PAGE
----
Jobs need filling across Greater Waco even after the local jobless rate dropped again in August to the sixth-lowest among metropolitan areas in Texas.
In fact, the Texas Workforce Commission reports that the number of people with jobs locally has jumped more than 2,000 since August last year.
Waco lost 11,500 jobs in April, 10% of its employment base, which is "unheard of," said Amarillo-based economist Karr Ingham, who tracks local trends as part of his Greater Waco Economic Index prepared monthly.
"Since then it's added back jobs every month through August," Ingham said. "The community has gotten back about 9,200 of those jobs, seasonally adjusted."
With the holidays approaching, and Texas Gov. Greg Abbott's recent ruling allowing restaurants, retailers and most manufacturing plants to return to 75% occupancy, potential is emerging for more hiring.
Scanning job postings online reveals that Lowe's and Home Depot are advertising to fill positions. And American Eagle Outfitters, Champs Sports, Hot Topic, Journeys, Foot Locker, Lane Bryant, Build-A-Bear Workshop, The Buckle, Five Below, Burlington Stores, Lumber Liquidators, EZPawn/EZ Corp., Old Navy and Target are recruiting salespeople.
Citi Trends advertised for an assistant manager. Bass Pro Shops/Cabela's is fishing for a materials handler. MHC Kenworth in Robinson wants someone to move big rigs. O'Reilly Auto Parts wants to plug a team-leader spot.
The manufacturing industry also is seeing life again, apparently shrugging off the COVID-19 malaise. Still, the 5.4% jobless rate in August was higher than the 3.6% in August last year, according to state figures for the Waco Metropolitan Statistical Area, which includes Falls and McLennan counties.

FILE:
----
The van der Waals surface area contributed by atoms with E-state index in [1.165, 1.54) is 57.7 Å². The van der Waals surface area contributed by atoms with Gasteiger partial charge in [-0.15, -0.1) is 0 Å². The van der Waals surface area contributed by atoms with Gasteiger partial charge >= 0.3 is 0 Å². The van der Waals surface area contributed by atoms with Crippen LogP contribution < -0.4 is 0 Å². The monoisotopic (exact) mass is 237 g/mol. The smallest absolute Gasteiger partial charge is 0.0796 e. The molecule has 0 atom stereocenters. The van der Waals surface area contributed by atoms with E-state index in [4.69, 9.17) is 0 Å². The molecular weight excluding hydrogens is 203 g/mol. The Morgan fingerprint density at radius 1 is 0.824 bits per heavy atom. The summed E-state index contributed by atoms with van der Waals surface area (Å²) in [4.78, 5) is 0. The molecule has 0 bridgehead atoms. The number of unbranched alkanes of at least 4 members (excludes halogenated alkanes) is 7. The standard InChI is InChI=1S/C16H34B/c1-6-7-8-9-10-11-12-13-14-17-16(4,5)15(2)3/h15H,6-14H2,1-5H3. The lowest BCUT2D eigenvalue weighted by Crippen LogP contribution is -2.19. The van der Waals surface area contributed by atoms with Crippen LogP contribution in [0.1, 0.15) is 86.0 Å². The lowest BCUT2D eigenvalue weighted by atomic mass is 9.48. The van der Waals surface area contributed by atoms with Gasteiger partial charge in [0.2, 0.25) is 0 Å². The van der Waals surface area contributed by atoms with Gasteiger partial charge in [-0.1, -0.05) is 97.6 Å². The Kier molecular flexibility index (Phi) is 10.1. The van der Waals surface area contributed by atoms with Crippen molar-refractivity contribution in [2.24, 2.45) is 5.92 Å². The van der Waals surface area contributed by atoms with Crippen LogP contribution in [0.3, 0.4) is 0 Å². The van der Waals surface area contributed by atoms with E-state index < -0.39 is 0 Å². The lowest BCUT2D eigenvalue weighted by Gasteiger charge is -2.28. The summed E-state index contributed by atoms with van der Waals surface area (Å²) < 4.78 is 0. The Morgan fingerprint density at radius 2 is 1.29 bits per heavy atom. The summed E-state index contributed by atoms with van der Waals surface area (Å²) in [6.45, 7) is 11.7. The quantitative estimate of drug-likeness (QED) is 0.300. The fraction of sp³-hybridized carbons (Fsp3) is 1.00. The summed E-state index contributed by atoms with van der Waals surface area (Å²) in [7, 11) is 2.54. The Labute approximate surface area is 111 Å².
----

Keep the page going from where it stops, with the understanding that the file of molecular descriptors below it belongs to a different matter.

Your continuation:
The jobless rate in July stood at 6.6%, state figures show.
"We had a record week," said Josh Finstad, with Placements Unlimited, a local employment agency whose clients include large-scale factories and industrial facilities. "People are getting off unemployment or coronavirus-related leave, and are returning to work. A lot of business is picking up.
"They are needing general laborers and skilled operators. We've seen a decline in the number of people with COVID-19, and we're safely getting people back to work. We have a tent behind our building where we check temperatures and take coronavirus surveys, hoping to be good stewards before sending people into the workforce."
Video: Strategist says permanent job loss will rise in coming months
Ray Perryman, a Waco-based economist who participated in the Greater Waco Chamber of Commerce's remote "State of the Nation" program on Monday, said economic and demographic factors put Waco.